I've used the documentation from PostgreSQL to set it for example this config:

>>> cat /proc/meminfo 
MemTotal:       16345480 kB
MemFree:         1770128 kB
Buffers:          382184 kB
Cached:         10432632 kB
SwapCached:            0 kB
Active:          9228324 kB
Inactive:        4621264 kB
Active(anon):    7019996 kB
Inactive(anon):   548528 kB
Active(file):    2208328 kB
Inactive(file):  4072736 kB
Unevictable:           0 kB
Mlocked:               0 kB
SwapTotal:             0 kB
SwapFree:              0 kB
Dirty:              3432 kB
Writeback:             0 kB
AnonPages:       3034588 kB
Mapped:          4243720 kB
Shmem:           4533752 kB
Slab:             481728 kB
SReclaimable:     440712 kB
SUnreclaim:        41016 kB
KernelStack:        1776 kB
PageTables:        39208 kB
NFS_Unstable:          0 kB
Bounce:                0 kB
WritebackTmp:          0 kB
CommitLimit:     8172740 kB
Committed_AS:   14935216 kB
VmallocTotal:   34359738367 kB
VmallocUsed:      399340 kB
VmallocChunk:   34359334908 kB
HardwareCorrupted:     0 kB
AnonHugePages:    456704 kB
HugePages_Total:       0
HugePages_Free:        0
HugePages_Rsvd:        0
HugePages_Surp:        0
Hugepagesize:       2048 kB
DirectMap4k:       12288 kB
DirectMap2M:    16680960 kB

>>> ipcs -l          

------ Shared Memory Limits --------
max number of segments = 4096
max seg size (kbytes) = 4316816
max total shared memory (kbytes) = 4316816
min seg size (bytes) = 1

------ Semaphore Limits --------
max number of arrays = 128
max semaphores per array = 250
max semaphores system wide = 32000
max ops per semop call = 32
semaphore max value = 32767

------ Messages Limits --------
max queues system wide = 31918
max size of message (bytes) = 8192
default max size of queue (bytes) = 16384

sysctl.conf extract, calculated by me:

kernel.shmall = 1079204
kernel.shmmax = 4420419584

postgresql.conf non defaults, calculated by me:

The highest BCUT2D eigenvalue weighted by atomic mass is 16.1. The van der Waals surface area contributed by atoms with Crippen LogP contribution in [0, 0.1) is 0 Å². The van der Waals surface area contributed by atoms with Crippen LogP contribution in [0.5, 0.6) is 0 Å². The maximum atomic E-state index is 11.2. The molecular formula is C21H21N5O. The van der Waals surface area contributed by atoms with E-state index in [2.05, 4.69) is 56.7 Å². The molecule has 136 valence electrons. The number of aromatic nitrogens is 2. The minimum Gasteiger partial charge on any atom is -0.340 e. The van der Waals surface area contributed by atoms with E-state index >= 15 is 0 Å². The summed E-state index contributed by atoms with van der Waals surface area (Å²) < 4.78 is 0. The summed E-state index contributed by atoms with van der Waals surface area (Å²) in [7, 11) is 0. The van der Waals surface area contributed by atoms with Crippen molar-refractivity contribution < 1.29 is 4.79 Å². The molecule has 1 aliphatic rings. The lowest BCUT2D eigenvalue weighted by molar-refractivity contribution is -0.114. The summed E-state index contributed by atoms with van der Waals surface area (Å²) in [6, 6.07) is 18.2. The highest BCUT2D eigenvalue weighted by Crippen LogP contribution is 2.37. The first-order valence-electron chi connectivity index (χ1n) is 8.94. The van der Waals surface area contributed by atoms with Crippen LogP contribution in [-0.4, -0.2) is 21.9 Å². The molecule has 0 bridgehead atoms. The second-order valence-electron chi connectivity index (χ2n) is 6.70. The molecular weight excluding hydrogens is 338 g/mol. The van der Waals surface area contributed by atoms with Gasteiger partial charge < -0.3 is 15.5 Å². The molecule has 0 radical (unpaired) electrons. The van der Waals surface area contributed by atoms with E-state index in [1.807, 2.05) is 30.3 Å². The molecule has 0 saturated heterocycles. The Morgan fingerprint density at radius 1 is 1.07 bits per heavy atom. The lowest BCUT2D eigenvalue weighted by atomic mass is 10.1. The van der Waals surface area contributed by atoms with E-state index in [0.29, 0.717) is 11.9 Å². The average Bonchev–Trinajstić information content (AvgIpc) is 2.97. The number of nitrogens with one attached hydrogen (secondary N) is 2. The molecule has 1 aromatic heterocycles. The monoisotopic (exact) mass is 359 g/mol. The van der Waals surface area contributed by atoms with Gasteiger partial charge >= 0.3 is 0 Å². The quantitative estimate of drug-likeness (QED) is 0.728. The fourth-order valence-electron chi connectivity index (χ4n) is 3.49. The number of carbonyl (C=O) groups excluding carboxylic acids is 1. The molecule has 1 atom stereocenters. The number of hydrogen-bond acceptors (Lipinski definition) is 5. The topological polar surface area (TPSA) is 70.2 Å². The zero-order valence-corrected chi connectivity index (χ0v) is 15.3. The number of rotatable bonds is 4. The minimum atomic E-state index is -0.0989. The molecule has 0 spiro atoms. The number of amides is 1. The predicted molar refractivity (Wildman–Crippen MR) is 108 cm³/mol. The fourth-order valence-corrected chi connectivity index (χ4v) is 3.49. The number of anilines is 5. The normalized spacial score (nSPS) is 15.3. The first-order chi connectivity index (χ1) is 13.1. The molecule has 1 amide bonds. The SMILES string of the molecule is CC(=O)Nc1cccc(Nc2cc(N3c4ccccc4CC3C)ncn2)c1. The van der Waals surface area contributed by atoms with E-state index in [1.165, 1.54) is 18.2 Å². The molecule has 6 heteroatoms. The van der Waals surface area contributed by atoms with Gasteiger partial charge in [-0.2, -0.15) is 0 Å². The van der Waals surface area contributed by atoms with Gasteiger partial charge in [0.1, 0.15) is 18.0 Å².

max_connections = 60            # (change requires restart)
shared_buffers = 4GB            # min 128kB
work_mem = 4MB              # min 64kB
wal_sync_method = open_sync     # the default is the first option
checkpoint_segments = 16        # in logfile segments, min 1, 16MB each
checkpoint_completion_target = 0.9  # checkpoint target duration, 0.0 - 1.0
effective_cache_size = 6GB

Is this appropriate ? If not (or not necessarily), in which case would it be appropriate ?

We did note nice performance improvements with this config, how would you improve it ?

How to calculate kernel memory management parameters ?

Can anybody explain how to really set them from the ground up ?

  • That's a lot of questions, and you haven't told us what your current problem is (if any), or what your usage pattern is. It might be worth getting a book on PostgreSQL performance.
    – hmallett
    Mar 26, 2012 at 13:59
  • My problem is that I am not convinced that I made the right settings. I think kernel memory management options are not PostgreSQL specific also I'm not sure that PostgreSQL is the best placed to talk about these options. Sure, they are heavily mentioned in any article about PostgreSQL performance, but that's Linux options and I'm looking forward to really understand how to tune them in general.
    – jpic